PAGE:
IPod Mini: Wikis


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IPod Mini
IPod Mini with headphones.jpg
Photo by Silvio Tanaka
Manufacturer Apple Inc.
Type Digital audio player
Retail availability January 6, 2004 – September 7, 2005 (discontinued)
Media Microdrive (either 4 or 6 GB)
Operating system 1.4.1
Power Lithium-ion battery
Display 1.67" monochrome LCD at 138x110 pixels
Input Click wheel
Connectivity USB 2.0
Dock connector
Remote connector
Successor iPod Nano

The iPod Mini (marketed as the iPod mini) was a digital audio player designed and marketed by Apple Inc. It was the midrange model in Apple's iPod product line. It was announced on January 6, 2004 and released on February 20 of the same year. A second-generation version was announced on February 23, 2005 and released later that year. The iPod Mini line was officially discontinued on September 7, 2005 and was replaced by the iPod Nano line.

The iPod Mini uses the touch-sensitive scroll wheel of the third generation iPod; however, instead of the four touch buttons located above the wheel, the buttons were redesigned as mechanical switches beneath the wheel itself—hence the name click wheel. To use one of the four buttons, the user must physically push the edge of the wheel inward over one of the four labels. Like its predecessors, the wheel was developed for Apple by Synaptics. The click wheel is now also used in the fourth, fifth and sixth generation iPods and the iPod Nano, from first generation through the fifth; however, in the Nano and 5G iPods onwards, the click wheel is developed by Apple.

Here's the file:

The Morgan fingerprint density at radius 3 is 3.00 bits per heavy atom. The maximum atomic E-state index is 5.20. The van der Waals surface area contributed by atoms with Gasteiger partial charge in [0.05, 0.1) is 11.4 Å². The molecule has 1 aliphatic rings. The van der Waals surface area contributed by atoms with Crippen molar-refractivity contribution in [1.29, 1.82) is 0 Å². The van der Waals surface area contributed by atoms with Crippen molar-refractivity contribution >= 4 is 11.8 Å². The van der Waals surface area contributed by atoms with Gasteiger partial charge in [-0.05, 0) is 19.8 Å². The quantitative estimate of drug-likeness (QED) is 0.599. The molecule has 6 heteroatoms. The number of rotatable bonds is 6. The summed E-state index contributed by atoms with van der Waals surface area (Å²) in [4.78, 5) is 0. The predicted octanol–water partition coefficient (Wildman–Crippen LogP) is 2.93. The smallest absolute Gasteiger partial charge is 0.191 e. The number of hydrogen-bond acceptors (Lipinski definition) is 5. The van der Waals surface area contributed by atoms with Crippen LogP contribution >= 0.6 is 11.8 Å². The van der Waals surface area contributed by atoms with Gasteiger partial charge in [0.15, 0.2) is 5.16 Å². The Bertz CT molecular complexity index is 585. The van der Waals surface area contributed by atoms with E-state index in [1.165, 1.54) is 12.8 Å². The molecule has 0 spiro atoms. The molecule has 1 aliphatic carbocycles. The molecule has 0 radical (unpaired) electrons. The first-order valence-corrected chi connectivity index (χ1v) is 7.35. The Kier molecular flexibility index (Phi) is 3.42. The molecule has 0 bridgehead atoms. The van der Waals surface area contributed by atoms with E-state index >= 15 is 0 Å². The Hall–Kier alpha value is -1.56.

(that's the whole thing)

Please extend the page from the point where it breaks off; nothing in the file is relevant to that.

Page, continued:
Above the wheel is a monochrome 138x110 LCD that displays a menu or information about the selected track. Newer-generation iPods have since adopted color displays.



Generation Image Capacity Colors Connection Original release date Minimum OS to sync Rated battery life (hours)
first First generation iPod Mini 4 GB Silver
USB or FireWire January 6, 2004 Mac: 10.1.5
Windows: 2000
audio: 8
New smaller model, available in 5 colors. Introduced the "Click Wheel".
second 4 GB Silver
USB or FireWire February 23, 2005 Mac: 10.2.8
Windows: 2000
audio: 18
6 GB
Brighter color variants with longer battery life. Click Wheel lettering matched body color. Gold color discontinued. Later replaced by Nano.


Both generations of iPod Mini were almost identical in their external features; their differences lay in their storage and battery capacities. Both versions are 3.6x2.0x0.5 inches (91x51x13 mm) and weigh 3.6 ounces (102 grams). The case consists of anodized aluminium. First generation iPod Minis were available in five colors: silver, gold, pink, blue, and green. The gold model was dropped from the second generation range, likely due to its unpopularity. The pink, blue, and green models had brighter hues in the second generation; the silver model remained unchanged. The first generation Mini had grey button labels; the second generation had button labels matching the case's color, and also had the capacity engraved on the back of the casing.